It’s one of those windy, rainy days here in New York, and no matter how big your umbrella, you get soaked. Fun fun fun.

Oh, this is precious.

Doctors in Canada are reporting success in transplanting pancreas cells in humans, reversing type I diabetes. This is a pretty huge step in the treatment of diabetes; the article doesn’t say, though, if the eight patients require oral antihyperglycemic medications, or immunosuppressants to stave off rejection of the transplants.

Congress is facing a class-action lawsuit by a group of custodians, all women, who make over a dollar less per hour than men on the same custodial staff. Interestingly, the lawsuit is only possible due to the 1995 Congressional Accountability Act, an act which finally required Congress to comply with the same civil rights and labor laws that apply to the rest of the country.

Oh, the geek in me thinks that this rocks. Amazon sells the book The Story About Ping, a 1933 children’s story about a duck named Ping who learns a few life lessons. On the review page, though, someone has written the following, in by far the most popular review of the book:

Using deft allegory, the authors have provided an insightful and intuitive explanation of one of Unix’s most venerable networking utilities. Even more stunning is that they were clearly working with a very early beta of the program, as their book first appeared in 1933, years (decades!) before the operating system and network infrastructure were finalized.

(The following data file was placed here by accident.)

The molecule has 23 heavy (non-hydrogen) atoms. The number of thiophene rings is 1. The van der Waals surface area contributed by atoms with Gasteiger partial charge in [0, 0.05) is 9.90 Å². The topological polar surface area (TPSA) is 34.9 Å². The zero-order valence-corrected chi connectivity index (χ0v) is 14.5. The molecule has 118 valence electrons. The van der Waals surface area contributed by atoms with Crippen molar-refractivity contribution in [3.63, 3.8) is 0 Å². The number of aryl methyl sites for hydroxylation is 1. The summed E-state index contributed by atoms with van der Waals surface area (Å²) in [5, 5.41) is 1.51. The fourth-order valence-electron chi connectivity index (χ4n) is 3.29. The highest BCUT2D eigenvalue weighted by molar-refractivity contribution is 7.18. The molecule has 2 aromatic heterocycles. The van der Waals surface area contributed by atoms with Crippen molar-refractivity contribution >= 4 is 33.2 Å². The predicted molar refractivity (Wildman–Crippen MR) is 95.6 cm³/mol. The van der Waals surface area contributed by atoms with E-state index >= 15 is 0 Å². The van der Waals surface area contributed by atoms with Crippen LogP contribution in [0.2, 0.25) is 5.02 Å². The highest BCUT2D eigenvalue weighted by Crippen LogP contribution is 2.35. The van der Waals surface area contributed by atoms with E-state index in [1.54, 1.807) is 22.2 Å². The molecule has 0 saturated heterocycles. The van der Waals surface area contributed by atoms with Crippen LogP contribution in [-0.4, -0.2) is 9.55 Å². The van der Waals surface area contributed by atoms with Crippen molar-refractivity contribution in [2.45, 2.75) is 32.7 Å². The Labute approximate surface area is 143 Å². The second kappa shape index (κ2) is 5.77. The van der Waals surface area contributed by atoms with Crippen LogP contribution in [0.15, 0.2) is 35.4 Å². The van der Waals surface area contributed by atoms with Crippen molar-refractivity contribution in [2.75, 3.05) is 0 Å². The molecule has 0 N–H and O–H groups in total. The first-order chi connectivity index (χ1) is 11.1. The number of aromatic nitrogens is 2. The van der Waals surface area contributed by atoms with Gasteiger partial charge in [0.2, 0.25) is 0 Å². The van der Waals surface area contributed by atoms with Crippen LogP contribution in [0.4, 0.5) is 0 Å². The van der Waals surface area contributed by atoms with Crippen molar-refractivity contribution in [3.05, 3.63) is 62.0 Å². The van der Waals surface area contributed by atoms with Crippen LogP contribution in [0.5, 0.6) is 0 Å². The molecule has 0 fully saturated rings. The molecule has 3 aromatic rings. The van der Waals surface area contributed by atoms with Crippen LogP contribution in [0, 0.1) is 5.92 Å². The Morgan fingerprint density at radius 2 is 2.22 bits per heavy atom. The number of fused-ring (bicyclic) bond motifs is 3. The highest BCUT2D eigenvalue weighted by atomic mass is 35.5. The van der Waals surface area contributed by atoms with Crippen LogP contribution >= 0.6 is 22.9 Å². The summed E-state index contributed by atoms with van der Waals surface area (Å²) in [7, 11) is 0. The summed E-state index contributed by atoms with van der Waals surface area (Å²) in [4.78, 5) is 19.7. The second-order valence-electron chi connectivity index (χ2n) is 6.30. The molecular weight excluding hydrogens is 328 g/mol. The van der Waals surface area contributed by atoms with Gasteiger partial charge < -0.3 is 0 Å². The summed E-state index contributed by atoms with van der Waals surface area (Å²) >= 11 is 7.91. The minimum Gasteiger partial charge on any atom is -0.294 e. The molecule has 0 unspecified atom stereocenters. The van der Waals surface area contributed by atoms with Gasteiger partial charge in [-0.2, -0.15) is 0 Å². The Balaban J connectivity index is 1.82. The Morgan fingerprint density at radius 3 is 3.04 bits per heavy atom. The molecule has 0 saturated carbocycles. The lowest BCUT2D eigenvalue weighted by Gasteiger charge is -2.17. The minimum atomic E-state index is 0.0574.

The book describes networking in terms even a child could understand, choosing to anthropomorphize the underlying packet structure. The ping packet is described as a duck, who, with other packets (more ducks), spends a certain period of time on the host machine (the wise-eyed boat). At the same time each day (I suspect this is scheduled under cron), the little packets (ducks) exit the host (boat) by way of a bridge (a bridge). From the bridge, the packets travel onto the internet (here embodied by the Yangtze River).

Was anyone else aware of the fact that, during the height of the Cold War, the U.S. developed plans to set off an enormous nuclear blast on the moon to demonstrate our superiority in the arms race? Darwin was right, and it’s only a matter of time before our potential idiocy kills us all.

I love my referrer logs. I found Considered Harmful in them yesterday, and from there, found VisiBone’s websafe color pages, which are the best I’ve ever seen. I’ve already ordered a few copies of the laminated card and mousepads.

The Shuttle is spaceborne! The Shuttle is spaceborne! (Why am I such a space geek???)